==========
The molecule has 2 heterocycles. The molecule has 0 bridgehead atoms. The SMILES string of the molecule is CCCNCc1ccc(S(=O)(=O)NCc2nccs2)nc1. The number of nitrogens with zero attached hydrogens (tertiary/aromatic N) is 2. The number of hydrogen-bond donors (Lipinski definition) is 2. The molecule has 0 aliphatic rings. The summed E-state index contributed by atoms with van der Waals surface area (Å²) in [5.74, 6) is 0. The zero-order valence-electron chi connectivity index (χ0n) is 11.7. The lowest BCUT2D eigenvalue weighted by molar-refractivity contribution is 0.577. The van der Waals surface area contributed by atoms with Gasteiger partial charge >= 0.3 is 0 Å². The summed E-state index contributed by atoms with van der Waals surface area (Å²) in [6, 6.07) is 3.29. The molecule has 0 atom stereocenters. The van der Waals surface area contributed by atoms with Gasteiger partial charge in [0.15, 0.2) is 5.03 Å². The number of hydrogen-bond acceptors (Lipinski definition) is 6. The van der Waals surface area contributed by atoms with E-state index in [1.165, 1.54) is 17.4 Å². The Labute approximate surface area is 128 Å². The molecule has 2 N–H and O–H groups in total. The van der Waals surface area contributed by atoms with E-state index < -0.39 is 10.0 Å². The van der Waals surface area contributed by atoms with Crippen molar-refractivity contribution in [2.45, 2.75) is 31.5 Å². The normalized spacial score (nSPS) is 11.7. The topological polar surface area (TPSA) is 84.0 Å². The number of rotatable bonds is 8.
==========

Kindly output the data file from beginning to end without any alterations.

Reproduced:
The molecule has 2 heterocycles. The molecule has 0 bridgehead atoms. The SMILES string of the molecule is CCCNCc1ccc(S(=O)(=O)NCc2nccs2)nc1. The number of nitrogens with zero attached hydrogens (tertiary/aromatic N) is 2. The number of hydrogen-bond donors (Lipinski definition) is 2. The molecule has 0 aliphatic rings. The summed E-state index contributed by atoms with van der Waals surface area (Å²) in [5.74, 6) is 0. The zero-order valence-electron chi connectivity index (χ0n) is 11.7. The lowest BCUT2D eigenvalue weighted by molar-refractivity contribution is 0.577. The van der Waals surface area contributed by atoms with Gasteiger partial charge >= 0.3 is 0 Å². The summed E-state index contributed by atoms with van der Waals surface area (Å²) in [6, 6.07) is 3.29. The molecule has 0 atom stereocenters. The van der Waals surface area contributed by atoms with Gasteiger partial charge in [0.15, 0.2) is 5.03 Å². The number of hydrogen-bond acceptors (Lipinski definition) is 6. The van der Waals surface area contributed by atoms with E-state index in [1.165, 1.54) is 17.4 Å². The Labute approximate surface area is 128 Å². The molecule has 2 N–H and O–H groups in total. The van der Waals surface area contributed by atoms with E-state index < -0.39 is 10.0 Å². The van der Waals surface area contributed by atoms with Crippen molar-refractivity contribution in [2.45, 2.75) is 31.5 Å². The normalized spacial score (nSPS) is 11.7. The topological polar surface area (TPSA) is 84.0 Å². The number of rotatable bonds is 8.